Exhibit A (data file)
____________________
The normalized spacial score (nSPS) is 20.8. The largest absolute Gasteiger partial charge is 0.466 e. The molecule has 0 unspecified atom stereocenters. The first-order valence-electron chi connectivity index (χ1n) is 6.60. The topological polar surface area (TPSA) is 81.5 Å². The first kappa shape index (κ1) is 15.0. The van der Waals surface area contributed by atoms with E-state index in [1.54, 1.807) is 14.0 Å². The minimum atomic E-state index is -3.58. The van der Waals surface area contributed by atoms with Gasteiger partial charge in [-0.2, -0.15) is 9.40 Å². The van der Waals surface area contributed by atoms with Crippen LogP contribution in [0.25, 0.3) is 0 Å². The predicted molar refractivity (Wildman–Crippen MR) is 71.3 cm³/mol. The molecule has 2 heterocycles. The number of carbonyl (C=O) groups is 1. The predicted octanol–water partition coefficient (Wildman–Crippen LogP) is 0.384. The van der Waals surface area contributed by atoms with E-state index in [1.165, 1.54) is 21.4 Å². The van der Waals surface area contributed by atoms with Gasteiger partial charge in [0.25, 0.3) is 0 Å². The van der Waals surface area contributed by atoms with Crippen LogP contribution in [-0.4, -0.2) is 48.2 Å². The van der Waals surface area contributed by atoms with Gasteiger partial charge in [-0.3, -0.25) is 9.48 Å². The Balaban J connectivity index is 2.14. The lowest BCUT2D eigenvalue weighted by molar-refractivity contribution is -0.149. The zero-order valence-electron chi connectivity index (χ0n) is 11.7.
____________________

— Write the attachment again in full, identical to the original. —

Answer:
The normalized spacial score (nSPS) is 20.8. The largest absolute Gasteiger partial charge is 0.466 e. The molecule has 0 unspecified atom stereocenters. The first-order valence-electron chi connectivity index (χ1n) is 6.60. The topological polar surface area (TPSA) is 81.5 Å². The first kappa shape index (κ1) is 15.0. The van der Waals surface area contributed by atoms with E-state index in [1.54, 1.807) is 14.0 Å². The minimum atomic E-state index is -3.58. The van der Waals surface area contributed by atoms with Gasteiger partial charge in [-0.2, -0.15) is 9.40 Å². The van der Waals surface area contributed by atoms with Crippen LogP contribution in [0.25, 0.3) is 0 Å². The predicted molar refractivity (Wildman–Crippen MR) is 71.3 cm³/mol. The molecule has 2 heterocycles. The number of carbonyl (C=O) groups is 1. The predicted octanol–water partition coefficient (Wildman–Crippen LogP) is 0.384. The van der Waals surface area contributed by atoms with E-state index in [1.165, 1.54) is 21.4 Å². The van der Waals surface area contributed by atoms with Gasteiger partial charge in [0.25, 0.3) is 0 Å². The van der Waals surface area contributed by atoms with Crippen LogP contribution in [-0.4, -0.2) is 48.2 Å². The van der Waals surface area contributed by atoms with Gasteiger partial charge in [-0.3, -0.25) is 9.48 Å². The Balaban J connectivity index is 2.14. The lowest BCUT2D eigenvalue weighted by molar-refractivity contribution is -0.149. The zero-order valence-electron chi connectivity index (χ0n) is 11.7.